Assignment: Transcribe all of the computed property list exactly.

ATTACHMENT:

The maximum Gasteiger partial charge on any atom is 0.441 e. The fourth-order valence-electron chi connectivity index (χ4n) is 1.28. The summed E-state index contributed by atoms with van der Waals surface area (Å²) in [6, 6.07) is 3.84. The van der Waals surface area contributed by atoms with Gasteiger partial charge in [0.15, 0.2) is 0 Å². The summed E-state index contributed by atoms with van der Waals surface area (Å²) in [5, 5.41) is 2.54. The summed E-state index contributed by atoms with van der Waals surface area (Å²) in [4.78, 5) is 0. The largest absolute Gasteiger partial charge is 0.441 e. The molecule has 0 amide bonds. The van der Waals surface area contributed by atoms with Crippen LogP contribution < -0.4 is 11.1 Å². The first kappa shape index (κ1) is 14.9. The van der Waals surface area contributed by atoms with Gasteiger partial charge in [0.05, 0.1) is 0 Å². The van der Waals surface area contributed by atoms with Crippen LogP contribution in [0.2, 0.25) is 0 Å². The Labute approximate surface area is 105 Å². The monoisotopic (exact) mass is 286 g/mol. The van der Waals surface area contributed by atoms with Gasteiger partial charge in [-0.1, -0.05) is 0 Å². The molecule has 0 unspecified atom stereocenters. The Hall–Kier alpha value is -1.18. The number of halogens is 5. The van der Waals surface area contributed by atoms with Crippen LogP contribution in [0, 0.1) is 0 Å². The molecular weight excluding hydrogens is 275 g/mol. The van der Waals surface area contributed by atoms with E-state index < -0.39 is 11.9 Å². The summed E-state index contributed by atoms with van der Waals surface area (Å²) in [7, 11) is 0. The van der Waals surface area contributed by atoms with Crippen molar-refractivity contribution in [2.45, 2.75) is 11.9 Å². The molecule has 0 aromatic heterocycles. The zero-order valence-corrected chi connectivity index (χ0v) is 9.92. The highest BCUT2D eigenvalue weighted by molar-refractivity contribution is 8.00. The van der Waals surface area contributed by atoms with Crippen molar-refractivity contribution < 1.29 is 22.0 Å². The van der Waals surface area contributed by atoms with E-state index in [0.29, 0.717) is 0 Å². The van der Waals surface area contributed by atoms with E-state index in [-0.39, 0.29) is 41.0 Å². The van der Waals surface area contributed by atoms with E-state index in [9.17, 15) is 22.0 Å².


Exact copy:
The maximum Gasteiger partial charge on any atom is 0.441 e. The fourth-order valence-electron chi connectivity index (χ4n) is 1.28. The summed E-state index contributed by atoms with van der Waals surface area (Å²) in [6, 6.07) is 3.84. The van der Waals surface area contributed by atoms with Gasteiger partial charge in [0.15, 0.2) is 0 Å². The summed E-state index contributed by atoms with van der Waals surface area (Å²) in [5, 5.41) is 2.54. The summed E-state index contributed by atoms with van der Waals surface area (Å²) in [4.78, 5) is 0. The largest absolute Gasteiger partial charge is 0.441 e. The molecule has 0 amide bonds. The van der Waals surface area contributed by atoms with Crippen LogP contribution < -0.4 is 11.1 Å². The first kappa shape index (κ1) is 14.9. The van der Waals surface area contributed by atoms with Gasteiger partial charge in [0.05, 0.1) is 0 Å². The van der Waals surface area contributed by atoms with Crippen LogP contribution in [0.2, 0.25) is 0 Å². The Labute approximate surface area is 105 Å². The monoisotopic (exact) mass is 286 g/mol. The van der Waals surface area contributed by atoms with Gasteiger partial charge in [-0.1, -0.05) is 0 Å². The molecule has 0 unspecified atom stereocenters. The Hall–Kier alpha value is -1.18. The number of halogens is 5. The van der Waals surface area contributed by atoms with Crippen LogP contribution in [0, 0.1) is 0 Å². The molecular weight excluding hydrogens is 275 g/mol. The van der Waals surface area contributed by atoms with E-state index < -0.39 is 11.9 Å². The summed E-state index contributed by atoms with van der Waals surface area (Å²) in [7, 11) is 0. The van der Waals surface area contributed by atoms with Crippen molar-refractivity contribution in [2.45, 2.75) is 11.9 Å². The molecule has 0 aromatic heterocycles. The zero-order valence-corrected chi connectivity index (χ0v) is 9.92. The highest BCUT2D eigenvalue weighted by molar-refractivity contribution is 8.00. The van der Waals surface area contributed by atoms with Crippen molar-refractivity contribution < 1.29 is 22.0 Å². The van der Waals surface area contributed by atoms with E-state index in [0.29, 0.717) is 0 Å². The van der Waals surface area contributed by atoms with E-state index in [-0.39, 0.29) is 41.0 Å². The van der Waals surface area contributed by atoms with E-state index in [9.17, 15) is 22.0 Å².